International on-line workshop Observing, sensing, detecting

Observing, sensing, detecting

Toward a multi-layered picture of the Universe

from historical and epistemological perspectives 

International on-line workshop
4-5 February 2021

Organized by the Italian Society for the History of Physics and Astronomy (SISFA),

with the endorsement of Commission C3 History of Astronomy of IAU and of History of Physics Group of the European Physical Society

During the twentieth century, the opening of new observational windows has unveiled a broad range of astrophysical sources, environments and phenomena, also probing the earliest moments of our Universe and its dark side. The brand-new field of gravitational-wave astronomy – together with electromagnetic telescopes, and neutrino and cosmic-ray detectors – are now offering the opportunity to explore the Universe through multiple kinds of messengers, allowing to address a number of fundamental questions and to peer further in its origin, evolution and future.

The ushering of this new era brings to the fore the need for a wide-ranging historical and epistemological analysis on the birth and development of multi-wavelength astronomy, up to the inauguration of multi-messenger observation of the cosmos. The processes that have shaped the new astronomies have seen the emergence of new fields of research and new forms of scientific collaboration, often at the interface of different disciplines and skills. Although several historians of science and scientists have provided historical analyses and reviews concerning various aspects of these processes, a coordinated study is now desirable that puts the global evolution of new astronomies in a general and long-term perspective.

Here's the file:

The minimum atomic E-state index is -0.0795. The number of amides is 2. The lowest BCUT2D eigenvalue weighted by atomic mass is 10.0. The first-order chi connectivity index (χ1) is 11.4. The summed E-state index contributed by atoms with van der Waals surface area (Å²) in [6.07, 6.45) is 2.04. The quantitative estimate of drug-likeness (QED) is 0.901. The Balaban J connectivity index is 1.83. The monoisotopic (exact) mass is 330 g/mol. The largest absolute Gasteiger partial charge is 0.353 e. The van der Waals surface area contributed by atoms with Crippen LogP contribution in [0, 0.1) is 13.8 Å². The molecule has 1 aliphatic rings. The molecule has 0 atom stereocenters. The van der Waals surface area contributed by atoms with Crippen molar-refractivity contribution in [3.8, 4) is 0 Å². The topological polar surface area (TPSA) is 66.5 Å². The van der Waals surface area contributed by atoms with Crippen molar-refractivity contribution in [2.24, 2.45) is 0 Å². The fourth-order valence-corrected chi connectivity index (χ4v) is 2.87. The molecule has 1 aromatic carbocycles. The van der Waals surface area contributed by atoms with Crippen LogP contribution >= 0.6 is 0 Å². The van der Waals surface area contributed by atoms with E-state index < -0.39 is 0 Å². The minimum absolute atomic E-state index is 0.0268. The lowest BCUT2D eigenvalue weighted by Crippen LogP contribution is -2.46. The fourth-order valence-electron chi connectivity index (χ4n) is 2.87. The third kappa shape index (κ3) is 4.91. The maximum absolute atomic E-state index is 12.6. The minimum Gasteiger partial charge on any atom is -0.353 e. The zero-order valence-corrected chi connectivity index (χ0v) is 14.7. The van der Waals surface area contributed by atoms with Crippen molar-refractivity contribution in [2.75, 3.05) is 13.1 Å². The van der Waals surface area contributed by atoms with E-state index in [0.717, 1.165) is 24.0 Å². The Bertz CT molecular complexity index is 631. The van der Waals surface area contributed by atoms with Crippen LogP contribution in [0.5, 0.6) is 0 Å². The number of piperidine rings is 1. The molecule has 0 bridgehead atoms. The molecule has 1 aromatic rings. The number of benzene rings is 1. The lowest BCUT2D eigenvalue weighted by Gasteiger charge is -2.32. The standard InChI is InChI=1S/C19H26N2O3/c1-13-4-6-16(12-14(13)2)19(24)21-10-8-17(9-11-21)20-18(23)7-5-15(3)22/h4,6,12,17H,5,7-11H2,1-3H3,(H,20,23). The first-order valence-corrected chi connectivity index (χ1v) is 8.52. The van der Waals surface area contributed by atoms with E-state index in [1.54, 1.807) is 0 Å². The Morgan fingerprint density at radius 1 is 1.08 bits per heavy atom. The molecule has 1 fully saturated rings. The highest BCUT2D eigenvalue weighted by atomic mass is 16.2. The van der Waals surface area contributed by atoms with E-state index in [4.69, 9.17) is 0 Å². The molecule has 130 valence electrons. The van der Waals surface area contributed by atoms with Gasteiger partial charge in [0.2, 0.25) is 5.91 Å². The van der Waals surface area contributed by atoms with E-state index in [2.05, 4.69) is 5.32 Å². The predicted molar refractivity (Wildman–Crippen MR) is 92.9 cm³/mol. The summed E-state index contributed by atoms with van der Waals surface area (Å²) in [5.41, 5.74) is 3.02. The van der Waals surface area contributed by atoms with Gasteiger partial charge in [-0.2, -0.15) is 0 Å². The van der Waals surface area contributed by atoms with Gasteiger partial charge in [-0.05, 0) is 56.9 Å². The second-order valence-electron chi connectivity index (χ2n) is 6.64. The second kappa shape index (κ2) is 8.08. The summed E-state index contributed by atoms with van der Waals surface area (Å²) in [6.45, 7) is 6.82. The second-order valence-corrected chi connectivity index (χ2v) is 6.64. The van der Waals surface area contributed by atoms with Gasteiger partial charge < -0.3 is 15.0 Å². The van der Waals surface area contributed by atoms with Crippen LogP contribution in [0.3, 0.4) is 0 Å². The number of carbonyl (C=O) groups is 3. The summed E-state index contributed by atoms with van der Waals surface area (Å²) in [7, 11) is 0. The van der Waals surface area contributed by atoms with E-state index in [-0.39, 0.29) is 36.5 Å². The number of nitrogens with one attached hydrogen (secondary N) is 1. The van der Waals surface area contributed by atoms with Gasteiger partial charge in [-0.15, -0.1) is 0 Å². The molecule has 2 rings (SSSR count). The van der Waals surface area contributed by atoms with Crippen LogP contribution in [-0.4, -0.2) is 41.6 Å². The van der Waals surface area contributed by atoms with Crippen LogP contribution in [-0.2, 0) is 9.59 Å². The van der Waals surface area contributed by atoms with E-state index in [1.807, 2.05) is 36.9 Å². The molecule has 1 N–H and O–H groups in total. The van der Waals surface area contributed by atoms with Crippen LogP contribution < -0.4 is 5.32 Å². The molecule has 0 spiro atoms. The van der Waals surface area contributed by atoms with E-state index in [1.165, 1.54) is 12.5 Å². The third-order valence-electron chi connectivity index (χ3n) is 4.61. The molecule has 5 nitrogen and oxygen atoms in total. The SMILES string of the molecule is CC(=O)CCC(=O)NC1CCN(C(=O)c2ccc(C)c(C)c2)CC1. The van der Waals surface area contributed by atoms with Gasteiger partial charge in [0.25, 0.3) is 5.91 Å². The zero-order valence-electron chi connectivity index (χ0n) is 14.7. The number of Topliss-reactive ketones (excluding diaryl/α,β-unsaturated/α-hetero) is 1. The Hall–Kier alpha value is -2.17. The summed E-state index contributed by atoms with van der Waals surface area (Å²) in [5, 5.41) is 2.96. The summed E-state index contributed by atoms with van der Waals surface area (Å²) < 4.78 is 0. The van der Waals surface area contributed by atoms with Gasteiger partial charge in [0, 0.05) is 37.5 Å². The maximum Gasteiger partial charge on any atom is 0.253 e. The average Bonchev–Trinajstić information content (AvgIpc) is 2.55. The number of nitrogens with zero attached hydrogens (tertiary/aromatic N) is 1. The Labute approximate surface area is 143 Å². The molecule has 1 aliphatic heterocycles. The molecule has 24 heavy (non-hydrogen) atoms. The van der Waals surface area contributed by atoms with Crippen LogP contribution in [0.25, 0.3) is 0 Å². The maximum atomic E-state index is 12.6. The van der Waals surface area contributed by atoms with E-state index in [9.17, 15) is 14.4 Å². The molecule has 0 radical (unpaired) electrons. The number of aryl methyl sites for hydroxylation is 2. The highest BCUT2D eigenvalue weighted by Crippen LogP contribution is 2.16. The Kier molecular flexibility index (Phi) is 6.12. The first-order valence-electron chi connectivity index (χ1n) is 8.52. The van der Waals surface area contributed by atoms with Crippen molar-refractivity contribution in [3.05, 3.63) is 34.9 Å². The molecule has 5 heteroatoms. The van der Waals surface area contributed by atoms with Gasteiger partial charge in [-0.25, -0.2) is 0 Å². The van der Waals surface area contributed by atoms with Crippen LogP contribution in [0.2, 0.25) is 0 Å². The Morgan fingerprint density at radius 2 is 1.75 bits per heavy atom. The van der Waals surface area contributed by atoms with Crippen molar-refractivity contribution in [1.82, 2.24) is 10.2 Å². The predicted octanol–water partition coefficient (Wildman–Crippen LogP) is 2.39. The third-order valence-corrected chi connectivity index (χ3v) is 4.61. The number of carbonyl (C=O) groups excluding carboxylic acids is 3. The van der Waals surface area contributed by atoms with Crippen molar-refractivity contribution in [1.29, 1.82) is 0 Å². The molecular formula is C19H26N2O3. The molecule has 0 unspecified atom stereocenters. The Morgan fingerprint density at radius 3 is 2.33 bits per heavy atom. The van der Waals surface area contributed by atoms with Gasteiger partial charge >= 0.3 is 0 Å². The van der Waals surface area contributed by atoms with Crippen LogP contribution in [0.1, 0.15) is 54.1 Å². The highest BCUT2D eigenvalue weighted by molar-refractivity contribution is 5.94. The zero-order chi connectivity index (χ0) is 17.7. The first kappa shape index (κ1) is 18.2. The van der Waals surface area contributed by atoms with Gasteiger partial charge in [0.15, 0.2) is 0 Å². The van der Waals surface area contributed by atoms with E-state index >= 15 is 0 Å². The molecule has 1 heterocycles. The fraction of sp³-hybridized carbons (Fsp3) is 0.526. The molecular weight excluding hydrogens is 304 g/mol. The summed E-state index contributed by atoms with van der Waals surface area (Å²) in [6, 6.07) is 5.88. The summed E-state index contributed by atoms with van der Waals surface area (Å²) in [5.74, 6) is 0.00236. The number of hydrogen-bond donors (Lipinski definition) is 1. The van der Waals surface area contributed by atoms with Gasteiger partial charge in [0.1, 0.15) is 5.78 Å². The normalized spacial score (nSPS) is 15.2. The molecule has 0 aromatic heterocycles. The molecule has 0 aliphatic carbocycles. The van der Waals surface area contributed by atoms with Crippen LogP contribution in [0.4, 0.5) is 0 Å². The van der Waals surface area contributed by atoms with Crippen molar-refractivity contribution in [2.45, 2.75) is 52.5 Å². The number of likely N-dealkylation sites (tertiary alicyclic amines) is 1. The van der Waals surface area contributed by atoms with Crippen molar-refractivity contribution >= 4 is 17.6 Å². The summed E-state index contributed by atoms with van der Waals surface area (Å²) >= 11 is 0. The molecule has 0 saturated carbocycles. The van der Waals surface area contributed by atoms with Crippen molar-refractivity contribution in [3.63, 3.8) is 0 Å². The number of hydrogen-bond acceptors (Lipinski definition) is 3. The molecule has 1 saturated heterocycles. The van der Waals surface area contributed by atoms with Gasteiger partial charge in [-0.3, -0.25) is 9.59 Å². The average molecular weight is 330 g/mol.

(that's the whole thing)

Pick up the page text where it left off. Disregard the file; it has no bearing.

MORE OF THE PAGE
Thanks to the participation of numerous scholars engaged on these fronts of historical-scientific research, the workshop will address such a goal by bringing together a broad range of topics. In particular: the entanglement between the emergence of ever more precise questions and the development of cutting-edge technologies, the contamination between different scientific fields and communities, the transition to Big Science, the evolving nature of international collaborations and their changing geopolitical scenarios.

The final round table, at 18:45 CET on 5 February, will be a very special opportunity for discussion with some of the leading experts in their respective fields: Barry Barish (University of California, Riverside), Reinhard Genzel (Max Planck Institute for Extraterrestrial Physics, Garching), Malcolm Longair (Cambridge University), Christian Spiering (DESY), Alan Watson (University of Leeds).

The entire program is available at . The link to access the workshop will be freely available at the same link starting from January 25.

Further information can be requested by writing to:, and

Organizing Committee: Luisa Bonolis, Max Planck Institute for the History of Science, Roberto Lalli, Max Planck Institute for the History of Science, Adele La Rana, University of California Riverside; University of Verona